Spotting between cycles
Very heavy bleeding during cycles
Cycles which are lesser than 21 days
Bleeding after intercourse
Severe lower abdomen or low back pain during menstruation
Bleeding after 1 year of attaining menopause
Low mood and anxiety.
Remember how you were irritable and had crying spells during pregnancy and the immediate postpartum phase? Perimenopause is another phase where hormonal fluctuations can affect your mood and mental health.
Women who had depression or anxiety earlier in their lives are at higher risk of developing mood changes during menopause. The menopausal years often also coincide with multiple other stresses of life in general like teenage children leaving home, death or sickness of parent/older role models, relationship changes with spouse, birth of grandchildren etc. All this can make this phase very lonely and difficult for women.
Few steps you can take are
Getting 8 hours of restful sleep
Having a healthy routine with nourishing wholesome meals
Having a close group of women friends who can uplift you on bad days
Having a relaxation method like yoga, meditation, music, art, reading, gardening or anything else that is unique to you.
Reduced Estrogen can make the muscles around the urethra weaker and thin out the urinary tract. This can cause involuntary leak of urine while coughing, laughing etc. This can be improved by bladder training exercises, strengthening the pelvic muscles by keigels exercises. Treatments like estrogen creams and drugs that improve the bladder tone. Minor surgical procedures may be needed in more severe cases. Speak to your family doctor or urologist for further guidance.
Anxiety, depression and hot flashes all can contribute to disturbed sleep. Having a regular exercise routine, keeping yourself active, reducing screen time before bed, avoiding caffeine, alcohol and cigarette smoke in the evenings and having a fixed sleep and wakeup timings can help. Your could speak to your doctor for temporary medications that improve sleep.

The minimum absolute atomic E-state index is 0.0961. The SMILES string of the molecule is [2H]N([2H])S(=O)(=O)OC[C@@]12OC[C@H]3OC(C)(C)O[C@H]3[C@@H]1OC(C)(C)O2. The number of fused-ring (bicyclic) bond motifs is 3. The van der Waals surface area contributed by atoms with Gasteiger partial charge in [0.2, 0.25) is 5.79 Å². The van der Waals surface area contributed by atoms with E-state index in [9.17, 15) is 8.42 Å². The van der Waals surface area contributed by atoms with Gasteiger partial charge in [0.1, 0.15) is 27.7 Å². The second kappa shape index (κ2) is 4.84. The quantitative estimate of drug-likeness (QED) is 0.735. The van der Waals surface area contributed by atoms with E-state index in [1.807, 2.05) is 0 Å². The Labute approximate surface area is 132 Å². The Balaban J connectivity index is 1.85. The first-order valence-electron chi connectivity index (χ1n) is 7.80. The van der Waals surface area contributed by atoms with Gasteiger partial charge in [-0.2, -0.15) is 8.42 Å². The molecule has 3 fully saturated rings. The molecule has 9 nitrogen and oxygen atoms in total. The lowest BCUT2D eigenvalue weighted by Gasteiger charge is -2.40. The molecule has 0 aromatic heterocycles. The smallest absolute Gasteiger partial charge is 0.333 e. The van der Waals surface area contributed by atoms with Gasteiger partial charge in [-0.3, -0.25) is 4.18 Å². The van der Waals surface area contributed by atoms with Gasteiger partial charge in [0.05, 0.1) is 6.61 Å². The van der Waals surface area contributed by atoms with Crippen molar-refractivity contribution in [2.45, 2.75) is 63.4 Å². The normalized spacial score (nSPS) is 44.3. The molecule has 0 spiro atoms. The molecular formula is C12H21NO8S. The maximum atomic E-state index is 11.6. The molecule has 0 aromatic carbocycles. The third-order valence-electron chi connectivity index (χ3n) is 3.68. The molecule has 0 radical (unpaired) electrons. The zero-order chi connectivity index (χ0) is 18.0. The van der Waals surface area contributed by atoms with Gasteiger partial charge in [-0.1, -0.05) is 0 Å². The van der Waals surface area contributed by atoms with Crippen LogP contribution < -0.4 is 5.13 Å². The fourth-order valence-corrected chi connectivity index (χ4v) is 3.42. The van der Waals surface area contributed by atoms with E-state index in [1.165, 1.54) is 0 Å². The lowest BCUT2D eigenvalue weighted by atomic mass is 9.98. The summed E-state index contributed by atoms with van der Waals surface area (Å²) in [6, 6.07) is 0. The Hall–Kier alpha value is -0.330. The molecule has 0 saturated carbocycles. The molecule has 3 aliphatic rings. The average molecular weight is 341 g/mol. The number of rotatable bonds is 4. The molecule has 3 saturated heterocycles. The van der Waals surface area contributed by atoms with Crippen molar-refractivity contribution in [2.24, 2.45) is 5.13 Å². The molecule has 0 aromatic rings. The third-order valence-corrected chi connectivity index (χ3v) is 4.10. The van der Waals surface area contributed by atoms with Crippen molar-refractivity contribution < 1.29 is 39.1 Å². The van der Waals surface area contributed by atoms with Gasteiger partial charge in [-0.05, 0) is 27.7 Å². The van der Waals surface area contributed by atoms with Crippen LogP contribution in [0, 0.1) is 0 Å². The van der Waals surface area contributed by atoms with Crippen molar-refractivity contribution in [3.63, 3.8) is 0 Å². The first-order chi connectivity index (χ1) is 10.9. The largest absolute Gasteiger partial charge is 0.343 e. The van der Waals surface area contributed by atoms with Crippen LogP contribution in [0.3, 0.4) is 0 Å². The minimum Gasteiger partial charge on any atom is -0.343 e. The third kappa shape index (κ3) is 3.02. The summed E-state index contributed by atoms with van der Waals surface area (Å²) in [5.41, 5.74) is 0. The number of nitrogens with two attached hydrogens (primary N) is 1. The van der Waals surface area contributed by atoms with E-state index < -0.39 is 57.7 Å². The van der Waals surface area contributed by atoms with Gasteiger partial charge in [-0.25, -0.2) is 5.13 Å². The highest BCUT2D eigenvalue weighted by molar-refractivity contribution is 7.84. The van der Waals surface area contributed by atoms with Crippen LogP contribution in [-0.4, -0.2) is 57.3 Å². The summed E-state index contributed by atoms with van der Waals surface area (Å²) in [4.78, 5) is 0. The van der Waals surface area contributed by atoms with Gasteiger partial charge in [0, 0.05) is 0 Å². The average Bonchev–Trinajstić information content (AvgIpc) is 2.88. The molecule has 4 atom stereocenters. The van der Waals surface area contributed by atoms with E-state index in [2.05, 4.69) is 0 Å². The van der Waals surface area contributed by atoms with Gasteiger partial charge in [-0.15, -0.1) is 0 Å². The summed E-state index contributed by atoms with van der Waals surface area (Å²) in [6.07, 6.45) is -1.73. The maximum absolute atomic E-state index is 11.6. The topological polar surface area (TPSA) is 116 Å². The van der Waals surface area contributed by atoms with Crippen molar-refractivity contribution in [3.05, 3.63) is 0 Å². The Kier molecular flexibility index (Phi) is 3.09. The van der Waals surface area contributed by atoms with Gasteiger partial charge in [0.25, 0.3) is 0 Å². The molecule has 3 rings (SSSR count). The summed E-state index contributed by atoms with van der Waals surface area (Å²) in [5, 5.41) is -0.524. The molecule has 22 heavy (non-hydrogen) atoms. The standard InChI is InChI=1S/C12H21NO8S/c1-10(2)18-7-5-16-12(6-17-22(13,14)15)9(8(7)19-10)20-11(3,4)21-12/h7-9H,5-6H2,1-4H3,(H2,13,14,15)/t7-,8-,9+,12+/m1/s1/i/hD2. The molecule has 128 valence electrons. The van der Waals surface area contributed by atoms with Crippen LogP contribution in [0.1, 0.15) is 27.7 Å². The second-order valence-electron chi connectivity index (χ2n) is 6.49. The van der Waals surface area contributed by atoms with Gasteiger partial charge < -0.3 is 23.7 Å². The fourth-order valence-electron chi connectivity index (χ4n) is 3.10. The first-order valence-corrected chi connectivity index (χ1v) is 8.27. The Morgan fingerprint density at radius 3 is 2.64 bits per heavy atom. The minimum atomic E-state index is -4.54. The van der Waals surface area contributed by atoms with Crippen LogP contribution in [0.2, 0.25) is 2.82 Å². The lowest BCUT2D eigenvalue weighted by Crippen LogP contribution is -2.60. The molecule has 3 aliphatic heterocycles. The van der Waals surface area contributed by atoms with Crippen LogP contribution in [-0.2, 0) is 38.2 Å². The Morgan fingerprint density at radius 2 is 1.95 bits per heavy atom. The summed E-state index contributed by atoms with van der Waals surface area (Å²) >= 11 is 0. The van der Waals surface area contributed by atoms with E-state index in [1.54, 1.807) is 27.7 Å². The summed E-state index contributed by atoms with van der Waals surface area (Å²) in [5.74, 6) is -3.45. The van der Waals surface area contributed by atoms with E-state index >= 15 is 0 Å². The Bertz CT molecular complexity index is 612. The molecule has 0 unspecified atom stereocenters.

Skin and Hair problems:
Pigmentation and wrinkling of skin is very common during menopause. Along with plenty of water and nutritious diet, using sunscreen, keeping skin moisturised using a light moisturiser and using mild soaps and supplements with vitamin E, primrose oil, biotin and vitamin A can help improve the skin and hair health. There are many novel treatments for hair fall and a dermatologist can guide regarding them.
Fatigue and Jointpains:
During menopause, women begin to lose calcium from the bones and this can cause osteoporosis or brittle bones. Joint pains and trivial fractures are a result of this. It is a good idea to take calcium supplements for all women In their perimenopausal phase. You could also get yourself tested for vitamin D deficiency and seek treatment for the same with your family physician. Include low fat dairy, soya, mushrooms, avocado, eggs, fish, dry fruits and nuts, green leafy veggies and sesame seeds in your diet.